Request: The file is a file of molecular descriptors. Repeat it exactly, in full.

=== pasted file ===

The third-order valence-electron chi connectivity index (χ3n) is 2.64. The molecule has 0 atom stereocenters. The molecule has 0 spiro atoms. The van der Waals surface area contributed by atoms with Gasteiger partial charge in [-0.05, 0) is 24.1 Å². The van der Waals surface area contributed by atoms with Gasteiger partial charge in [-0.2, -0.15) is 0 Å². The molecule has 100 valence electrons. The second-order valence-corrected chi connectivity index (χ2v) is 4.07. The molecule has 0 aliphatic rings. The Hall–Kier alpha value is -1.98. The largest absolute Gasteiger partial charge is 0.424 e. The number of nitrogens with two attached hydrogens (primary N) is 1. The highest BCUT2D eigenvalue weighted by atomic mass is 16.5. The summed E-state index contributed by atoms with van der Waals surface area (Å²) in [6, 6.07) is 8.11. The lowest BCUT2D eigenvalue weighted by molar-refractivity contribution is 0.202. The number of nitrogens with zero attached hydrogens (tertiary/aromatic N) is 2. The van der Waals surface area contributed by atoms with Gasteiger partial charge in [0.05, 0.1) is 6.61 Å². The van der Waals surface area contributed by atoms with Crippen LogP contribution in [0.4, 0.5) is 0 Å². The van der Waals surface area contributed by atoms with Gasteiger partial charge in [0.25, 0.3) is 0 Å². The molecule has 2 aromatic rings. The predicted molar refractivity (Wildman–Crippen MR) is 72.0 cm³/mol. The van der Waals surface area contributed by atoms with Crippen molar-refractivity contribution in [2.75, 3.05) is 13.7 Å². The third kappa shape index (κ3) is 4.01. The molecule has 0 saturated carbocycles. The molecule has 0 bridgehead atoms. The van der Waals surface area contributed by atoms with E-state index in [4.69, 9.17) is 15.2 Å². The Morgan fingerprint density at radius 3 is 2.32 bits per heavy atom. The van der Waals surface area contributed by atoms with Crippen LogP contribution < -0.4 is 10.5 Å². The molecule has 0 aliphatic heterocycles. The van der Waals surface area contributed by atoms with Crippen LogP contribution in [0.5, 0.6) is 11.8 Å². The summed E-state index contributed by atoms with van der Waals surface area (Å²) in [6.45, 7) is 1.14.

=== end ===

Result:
The third-order valence-electron chi connectivity index (χ3n) is 2.64. The molecule has 0 atom stereocenters. The molecule has 0 spiro atoms. The van der Waals surface area contributed by atoms with Gasteiger partial charge in [-0.05, 0) is 24.1 Å². The van der Waals surface area contributed by atoms with Gasteiger partial charge in [-0.2, -0.15) is 0 Å². The molecule has 100 valence electrons. The second-order valence-corrected chi connectivity index (χ2v) is 4.07. The molecule has 0 aliphatic rings. The Hall–Kier alpha value is -1.98. The largest absolute Gasteiger partial charge is 0.424 e. The number of nitrogens with two attached hydrogens (primary N) is 1. The highest BCUT2D eigenvalue weighted by atomic mass is 16.5. The summed E-state index contributed by atoms with van der Waals surface area (Å²) in [6, 6.07) is 8.11. The lowest BCUT2D eigenvalue weighted by molar-refractivity contribution is 0.202. The number of nitrogens with zero attached hydrogens (tertiary/aromatic N) is 2. The van der Waals surface area contributed by atoms with Gasteiger partial charge in [0.05, 0.1) is 6.61 Å². The van der Waals surface area contributed by atoms with Crippen LogP contribution in [0.4, 0.5) is 0 Å². The van der Waals surface area contributed by atoms with Gasteiger partial charge in [0.25, 0.3) is 0 Å². The molecule has 2 aromatic rings. The predicted molar refractivity (Wildman–Crippen MR) is 72.0 cm³/mol. The van der Waals surface area contributed by atoms with Crippen molar-refractivity contribution in [2.75, 3.05) is 13.7 Å². The third kappa shape index (κ3) is 4.01. The molecule has 0 saturated carbocycles. The molecule has 0 bridgehead atoms. The van der Waals surface area contributed by atoms with E-state index in [4.69, 9.17) is 15.2 Å². The Morgan fingerprint density at radius 3 is 2.32 bits per heavy atom. The van der Waals surface area contributed by atoms with Crippen LogP contribution < -0.4 is 10.5 Å². The molecule has 0 aliphatic heterocycles. The van der Waals surface area contributed by atoms with Crippen LogP contribution in [0.5, 0.6) is 11.8 Å². The summed E-state index contributed by atoms with van der Waals surface area (Å²) in [6.45, 7) is 1.14.